REVOLT WITHOUT MEMBERSHIP CARDS
It has always been a bit odd to me that anarchists in the United States so often situate themselves among political activists, those specialists in issues and demands, rather than among the outsiders – both those excluded by society and those who choose to live beyond its rules. Are we not, after all, rebels above all else, committed to revolt and not reform? In fact, many anarchists think of themselves as the most authentic manifestation of revolt. When they want to see a rebel, they simply look in a mirror. In their eyes, only those who rise up against authority with a fully developed revolutionary consciousness, moved by clear values of equality and freedom and endowed with an immaculate ethic are true rebels and only their activity can be considered revolt. Those spurred only by their daily experience of boredom, restlessness, anguish and the pain of life in this society rather than by a high ideal, may, at best, be granted condescending recognition as manifestations of the horrors imposed by this society.
But, in fact, revolt recognizes neither membership cards nor adherence to the revolutionary program – not even that of the anarchists. No doubt, there is a chasm between Durruti and John Dillinger – that is a given. But what interests me is revolt as such, not merely anarchist revolt. And this interest does not spring from a desire to co-opt these, but to free the energy of revolt from the dead weight of a univocal ideological interpretation. Thus, revolt, as I understand it, is not the prudent adherence to an ideal program (that so frequently seems to become, in practice, an excuse for distancing oneself from revolt), but rather a rupture of the order desired and imposed by those in power – the breaking of a custom, a schema, a convention, a dogma. Though the results of such a rupture may be partial when compared with thought-out anarchist revolt, this does not make such a rupture the negation of the anarchist project. It is true that the student who pisses on his school records is not the revolutionary who shoots the king, but who is to say that he couldn’t evolve in that direction? In fact, anarchists have always tended to have confidence in the generalization of the subversive virus, in its capacity to spread contagiously – how else have insurrections blossomed from the rage of the exploited? Revolt intoxicates the senses, stimulates the mind and has an unforgettable flavor; once tasted it enters into the blood forever. But even if this were not so, even if all these unknowns – who escape passivity to become the protagonists of their lives, even if only for a moment – later end up putting up with a comfortable position in a bank, why shouldn’t I give space to all the little sparks that break out, if only for a moment, illuminating the dark night to which the rulers of this order would like to condemn us all? Has resignation so thoroughly invaded our hearts that they won’t even beat for the child who disobeys?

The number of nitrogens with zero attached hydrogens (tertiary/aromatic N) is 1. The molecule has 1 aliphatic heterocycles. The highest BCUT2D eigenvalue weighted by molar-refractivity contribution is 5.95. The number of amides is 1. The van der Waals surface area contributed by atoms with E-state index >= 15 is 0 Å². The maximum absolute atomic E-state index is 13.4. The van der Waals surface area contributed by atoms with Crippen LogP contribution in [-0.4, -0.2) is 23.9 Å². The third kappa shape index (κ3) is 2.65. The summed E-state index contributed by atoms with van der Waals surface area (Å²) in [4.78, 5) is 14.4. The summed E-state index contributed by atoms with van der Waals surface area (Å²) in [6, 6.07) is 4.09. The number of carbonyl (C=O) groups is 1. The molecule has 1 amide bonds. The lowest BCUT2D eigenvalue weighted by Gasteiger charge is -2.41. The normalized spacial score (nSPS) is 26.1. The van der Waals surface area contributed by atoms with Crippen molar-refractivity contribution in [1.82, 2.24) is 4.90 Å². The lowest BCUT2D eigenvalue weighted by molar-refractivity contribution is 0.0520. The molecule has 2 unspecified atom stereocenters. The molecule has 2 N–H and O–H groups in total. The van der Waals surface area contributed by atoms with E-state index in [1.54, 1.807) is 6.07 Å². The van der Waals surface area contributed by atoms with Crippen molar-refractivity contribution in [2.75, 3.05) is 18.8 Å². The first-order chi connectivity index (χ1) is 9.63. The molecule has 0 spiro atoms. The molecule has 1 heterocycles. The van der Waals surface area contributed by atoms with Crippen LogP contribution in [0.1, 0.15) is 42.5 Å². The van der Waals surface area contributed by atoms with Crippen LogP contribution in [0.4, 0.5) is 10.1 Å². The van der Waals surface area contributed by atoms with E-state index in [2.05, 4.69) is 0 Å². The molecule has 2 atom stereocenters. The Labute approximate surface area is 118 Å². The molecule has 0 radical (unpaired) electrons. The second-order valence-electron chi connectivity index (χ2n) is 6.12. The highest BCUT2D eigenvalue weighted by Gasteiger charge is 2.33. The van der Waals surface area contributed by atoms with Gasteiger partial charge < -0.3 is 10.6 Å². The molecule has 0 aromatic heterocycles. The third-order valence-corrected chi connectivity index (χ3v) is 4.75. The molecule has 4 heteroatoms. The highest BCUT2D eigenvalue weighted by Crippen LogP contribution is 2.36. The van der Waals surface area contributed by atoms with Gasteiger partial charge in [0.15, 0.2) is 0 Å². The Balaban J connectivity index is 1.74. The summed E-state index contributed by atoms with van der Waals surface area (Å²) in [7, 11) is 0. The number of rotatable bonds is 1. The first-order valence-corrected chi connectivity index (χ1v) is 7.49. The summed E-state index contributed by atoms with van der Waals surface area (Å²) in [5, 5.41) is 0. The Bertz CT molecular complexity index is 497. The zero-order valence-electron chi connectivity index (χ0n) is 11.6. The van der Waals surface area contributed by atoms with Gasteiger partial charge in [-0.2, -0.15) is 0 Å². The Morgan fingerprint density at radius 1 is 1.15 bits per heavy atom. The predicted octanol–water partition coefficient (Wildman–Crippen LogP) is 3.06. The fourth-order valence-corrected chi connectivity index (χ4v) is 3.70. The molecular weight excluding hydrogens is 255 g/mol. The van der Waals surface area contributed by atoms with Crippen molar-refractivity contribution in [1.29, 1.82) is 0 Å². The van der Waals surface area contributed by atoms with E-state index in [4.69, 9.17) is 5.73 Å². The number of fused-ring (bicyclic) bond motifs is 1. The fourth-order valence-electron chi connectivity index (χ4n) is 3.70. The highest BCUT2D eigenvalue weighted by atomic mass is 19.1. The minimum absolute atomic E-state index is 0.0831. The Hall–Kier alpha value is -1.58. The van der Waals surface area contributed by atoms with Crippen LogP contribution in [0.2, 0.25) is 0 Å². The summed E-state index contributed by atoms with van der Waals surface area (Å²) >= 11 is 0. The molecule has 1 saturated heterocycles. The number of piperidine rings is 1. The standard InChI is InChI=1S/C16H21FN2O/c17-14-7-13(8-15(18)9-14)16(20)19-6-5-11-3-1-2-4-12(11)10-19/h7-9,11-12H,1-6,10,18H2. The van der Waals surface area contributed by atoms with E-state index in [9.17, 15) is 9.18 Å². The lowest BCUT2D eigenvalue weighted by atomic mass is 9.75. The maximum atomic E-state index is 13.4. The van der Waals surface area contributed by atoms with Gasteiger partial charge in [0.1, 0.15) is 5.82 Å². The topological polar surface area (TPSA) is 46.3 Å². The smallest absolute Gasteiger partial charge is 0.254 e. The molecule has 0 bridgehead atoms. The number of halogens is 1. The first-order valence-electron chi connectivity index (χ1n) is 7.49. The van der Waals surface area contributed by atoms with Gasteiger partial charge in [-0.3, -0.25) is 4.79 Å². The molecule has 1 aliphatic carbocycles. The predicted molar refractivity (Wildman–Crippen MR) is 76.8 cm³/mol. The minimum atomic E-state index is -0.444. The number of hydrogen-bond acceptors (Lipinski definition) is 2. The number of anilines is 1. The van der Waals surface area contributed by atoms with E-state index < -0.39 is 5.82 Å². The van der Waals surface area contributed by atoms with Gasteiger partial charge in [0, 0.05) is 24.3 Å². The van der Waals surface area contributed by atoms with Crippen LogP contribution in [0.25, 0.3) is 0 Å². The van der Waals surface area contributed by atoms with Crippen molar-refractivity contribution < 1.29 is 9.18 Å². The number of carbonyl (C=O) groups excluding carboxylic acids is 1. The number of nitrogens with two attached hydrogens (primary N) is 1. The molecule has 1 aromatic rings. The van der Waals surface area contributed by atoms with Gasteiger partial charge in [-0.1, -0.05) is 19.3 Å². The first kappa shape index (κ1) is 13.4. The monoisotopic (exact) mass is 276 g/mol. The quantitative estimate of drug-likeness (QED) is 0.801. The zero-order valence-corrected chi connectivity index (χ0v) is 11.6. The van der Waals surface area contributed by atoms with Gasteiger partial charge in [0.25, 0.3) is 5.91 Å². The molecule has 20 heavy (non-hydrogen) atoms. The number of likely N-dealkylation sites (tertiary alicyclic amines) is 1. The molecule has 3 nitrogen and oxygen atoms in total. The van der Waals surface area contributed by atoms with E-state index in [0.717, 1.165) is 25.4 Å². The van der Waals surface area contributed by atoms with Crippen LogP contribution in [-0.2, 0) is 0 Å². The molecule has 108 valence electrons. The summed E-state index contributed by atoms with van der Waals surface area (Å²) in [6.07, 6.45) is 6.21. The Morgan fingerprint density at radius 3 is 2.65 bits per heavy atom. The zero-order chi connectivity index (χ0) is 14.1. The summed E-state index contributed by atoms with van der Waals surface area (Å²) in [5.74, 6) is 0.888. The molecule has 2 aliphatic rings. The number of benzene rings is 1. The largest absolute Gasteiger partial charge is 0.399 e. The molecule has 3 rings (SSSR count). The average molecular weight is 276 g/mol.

Of course, as an anarchist, I make distinctions. I have made a conscious choice regarding my life and my struggle, my path is straight as a dagger’s blade and I will travel it to the end. But this does not mean that those who have not made this conscious decision, who have not chosen the same path, are my enemies or nonentities to be held in contempt. As an anarchist, I, in fact, feel closer to the one who rebels against the conditions of their life without any political ideology than I do to the activists whose political programs more often than not somebody’s ladder for climbing the pyramid of political power.
In response to those who worry about the credentials of those who have carried out such actions, I would remind them that only cops demand IDs. They need to know who to watch in order to protect the social order. But there are also those anarchists who think this, seeking to protect the good name of the movement by keeping an eye on those who rebel, carefully defining and monitoring their credentials. Like the state’s police, those so-called anarchists who want to protect the movement also must feel distrust and even hatred for that which they do not know. Those who have no interest in controlling anyone couldn’t care less who was beating a cop, vandalizing a church, pillaging a supermarket, attacking a military facility. When those who carry out such acts are unknown, all that matters to me is the poetry with which they resonate, the marvelous poetry of revolt. Everything else is police conjecture that strives to destroy this poetry.
(Thanks to the editors of Canenero whose writing laid the basis for this article)